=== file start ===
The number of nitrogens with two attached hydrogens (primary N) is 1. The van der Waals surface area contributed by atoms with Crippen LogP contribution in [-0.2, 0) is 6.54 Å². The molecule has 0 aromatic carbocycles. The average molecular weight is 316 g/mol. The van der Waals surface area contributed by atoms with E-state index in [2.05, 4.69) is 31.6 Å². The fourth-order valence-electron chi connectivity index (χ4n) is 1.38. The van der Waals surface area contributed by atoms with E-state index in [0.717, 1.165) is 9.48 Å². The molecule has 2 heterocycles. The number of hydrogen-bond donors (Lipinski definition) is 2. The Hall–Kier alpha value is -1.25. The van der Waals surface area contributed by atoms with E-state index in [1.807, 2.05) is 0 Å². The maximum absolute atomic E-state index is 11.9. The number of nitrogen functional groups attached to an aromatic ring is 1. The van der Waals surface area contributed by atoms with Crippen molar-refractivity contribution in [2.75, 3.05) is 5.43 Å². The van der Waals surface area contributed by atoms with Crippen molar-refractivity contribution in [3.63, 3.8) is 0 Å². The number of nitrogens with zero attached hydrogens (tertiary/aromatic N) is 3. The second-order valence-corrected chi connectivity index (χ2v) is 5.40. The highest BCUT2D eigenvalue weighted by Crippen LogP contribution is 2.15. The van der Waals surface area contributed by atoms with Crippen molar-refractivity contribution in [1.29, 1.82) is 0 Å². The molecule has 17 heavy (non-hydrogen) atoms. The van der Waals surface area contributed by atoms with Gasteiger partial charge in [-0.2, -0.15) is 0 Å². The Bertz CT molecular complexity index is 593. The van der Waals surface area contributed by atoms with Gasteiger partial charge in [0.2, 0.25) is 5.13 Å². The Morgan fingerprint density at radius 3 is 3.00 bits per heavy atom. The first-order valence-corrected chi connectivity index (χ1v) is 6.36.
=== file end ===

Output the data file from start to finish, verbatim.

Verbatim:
The number of nitrogens with two attached hydrogens (primary N) is 1. The van der Waals surface area contributed by atoms with Crippen LogP contribution in [-0.2, 0) is 6.54 Å². The molecule has 0 aromatic carbocycles. The average molecular weight is 316 g/mol. The van der Waals surface area contributed by atoms with E-state index in [2.05, 4.69) is 31.6 Å². The fourth-order valence-electron chi connectivity index (χ4n) is 1.38. The van der Waals surface area contributed by atoms with E-state index in [0.717, 1.165) is 9.48 Å². The molecule has 2 heterocycles. The number of hydrogen-bond donors (Lipinski definition) is 2. The Hall–Kier alpha value is -1.25. The van der Waals surface area contributed by atoms with E-state index in [1.807, 2.05) is 0 Å². The maximum absolute atomic E-state index is 11.9. The number of nitrogen functional groups attached to an aromatic ring is 1. The van der Waals surface area contributed by atoms with Crippen molar-refractivity contribution in [2.75, 3.05) is 5.43 Å². The van der Waals surface area contributed by atoms with Crippen molar-refractivity contribution in [3.63, 3.8) is 0 Å². The number of nitrogens with zero attached hydrogens (tertiary/aromatic N) is 3. The second-order valence-corrected chi connectivity index (χ2v) is 5.40. The highest BCUT2D eigenvalue weighted by Crippen LogP contribution is 2.15. The van der Waals surface area contributed by atoms with Crippen molar-refractivity contribution in [1.29, 1.82) is 0 Å². The molecule has 17 heavy (non-hydrogen) atoms. The van der Waals surface area contributed by atoms with Gasteiger partial charge in [-0.2, -0.15) is 0 Å². The Bertz CT molecular complexity index is 593. The van der Waals surface area contributed by atoms with Gasteiger partial charge in [0.2, 0.25) is 5.13 Å². The Morgan fingerprint density at radius 3 is 3.00 bits per heavy atom. The first-order valence-corrected chi connectivity index (χ1v) is 6.36.